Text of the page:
One of the humbling things about working at Oracle with the various MySQL personnel is that you are often blown away by something one of them says or does. And that is on a regular basis. In this case it is Dr. Charles Bell who gave a great series of presentations last June at the Southeast Linuxfest.
In particular he presented in a full formed state some ideas that had been rattling around in my skull (but no way near as coherent) on how to take advantage of the MySQL JSON data type. Below are his points from his slide deck. I was reviewing my notes from his presentation when I realized that this information really needs to be more widely disseminated. And I would like your feedback on these ideas?
1.. We can use a JSON field to eliminate one of the issues of traditional database solutions: many-to-many-joins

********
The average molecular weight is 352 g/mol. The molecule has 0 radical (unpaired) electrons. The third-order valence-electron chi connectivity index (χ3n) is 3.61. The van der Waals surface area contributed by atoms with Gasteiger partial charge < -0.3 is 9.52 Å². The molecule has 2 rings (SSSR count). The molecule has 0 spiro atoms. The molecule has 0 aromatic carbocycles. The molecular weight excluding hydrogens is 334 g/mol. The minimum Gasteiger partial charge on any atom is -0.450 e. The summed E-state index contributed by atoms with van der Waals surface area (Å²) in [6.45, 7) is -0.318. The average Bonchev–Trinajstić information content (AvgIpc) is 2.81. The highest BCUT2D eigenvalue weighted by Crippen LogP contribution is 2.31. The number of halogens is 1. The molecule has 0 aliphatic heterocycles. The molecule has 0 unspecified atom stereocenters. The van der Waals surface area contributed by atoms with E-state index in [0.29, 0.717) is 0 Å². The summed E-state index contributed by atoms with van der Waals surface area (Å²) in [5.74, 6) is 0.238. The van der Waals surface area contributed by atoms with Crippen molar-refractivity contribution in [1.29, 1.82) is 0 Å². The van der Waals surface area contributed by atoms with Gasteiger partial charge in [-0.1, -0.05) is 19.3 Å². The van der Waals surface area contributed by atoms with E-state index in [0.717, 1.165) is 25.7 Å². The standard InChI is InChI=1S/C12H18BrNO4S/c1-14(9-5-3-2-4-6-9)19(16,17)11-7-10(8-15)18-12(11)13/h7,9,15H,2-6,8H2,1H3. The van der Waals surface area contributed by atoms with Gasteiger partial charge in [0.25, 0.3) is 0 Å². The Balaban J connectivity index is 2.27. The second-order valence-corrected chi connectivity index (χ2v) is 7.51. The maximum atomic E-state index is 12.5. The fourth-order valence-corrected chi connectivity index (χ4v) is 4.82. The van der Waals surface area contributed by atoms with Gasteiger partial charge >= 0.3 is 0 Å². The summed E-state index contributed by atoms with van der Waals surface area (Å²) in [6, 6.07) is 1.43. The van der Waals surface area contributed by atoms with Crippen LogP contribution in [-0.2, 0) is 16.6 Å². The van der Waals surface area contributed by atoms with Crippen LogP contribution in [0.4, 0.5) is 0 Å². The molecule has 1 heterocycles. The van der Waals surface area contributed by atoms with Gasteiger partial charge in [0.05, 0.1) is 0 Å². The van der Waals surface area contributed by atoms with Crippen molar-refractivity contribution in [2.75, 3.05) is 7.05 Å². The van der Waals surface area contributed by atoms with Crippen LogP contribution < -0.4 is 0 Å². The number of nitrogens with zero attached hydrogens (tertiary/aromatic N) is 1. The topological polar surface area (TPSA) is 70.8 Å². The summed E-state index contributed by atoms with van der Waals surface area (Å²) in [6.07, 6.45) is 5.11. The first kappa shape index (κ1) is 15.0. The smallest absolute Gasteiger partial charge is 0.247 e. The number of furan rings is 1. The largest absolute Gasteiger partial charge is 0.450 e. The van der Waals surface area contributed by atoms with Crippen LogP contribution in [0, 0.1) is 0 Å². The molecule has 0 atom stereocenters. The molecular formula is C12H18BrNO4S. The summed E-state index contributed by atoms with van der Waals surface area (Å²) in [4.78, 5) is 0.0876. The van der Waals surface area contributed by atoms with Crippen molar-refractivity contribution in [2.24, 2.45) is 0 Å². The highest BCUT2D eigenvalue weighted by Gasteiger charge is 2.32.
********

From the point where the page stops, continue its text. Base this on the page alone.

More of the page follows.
- This allows more freedom to store unstructured data (data with pieces missing)
- You still use SQL to work with the data via a database connector but the JSON documents in the table can be manipulated directly in code.
- Joins can be expensive. Reducing how many places you need to join data can help speed up your queries. Removing joins may result in some level of denormalization but can result in fast access to the data.
2. Plan For Mutability
- Schemaless designs are focused on mutability. Build your applications with the ability to modify the document as needed (and within reason)
3. Remove Many-to-Many Relationships
- Use embedded arrays and lists to store relationships among documents. This can be as simple as embedding the data in the document or embedding an array of document ids in the document.
- In the first case data is available as soon as you can read the document and in the second it only takes one additional step to retrieve the data. In cases of seldom read (used) relationships, having the data linked with an array of ids can be more efficient (less data to read on the first pass)
This presentation and others from the Southeast Linuxfest will be available online and I will be sure to post about that when it happens.
And a big thank you to Dr. Chuck for these ideas.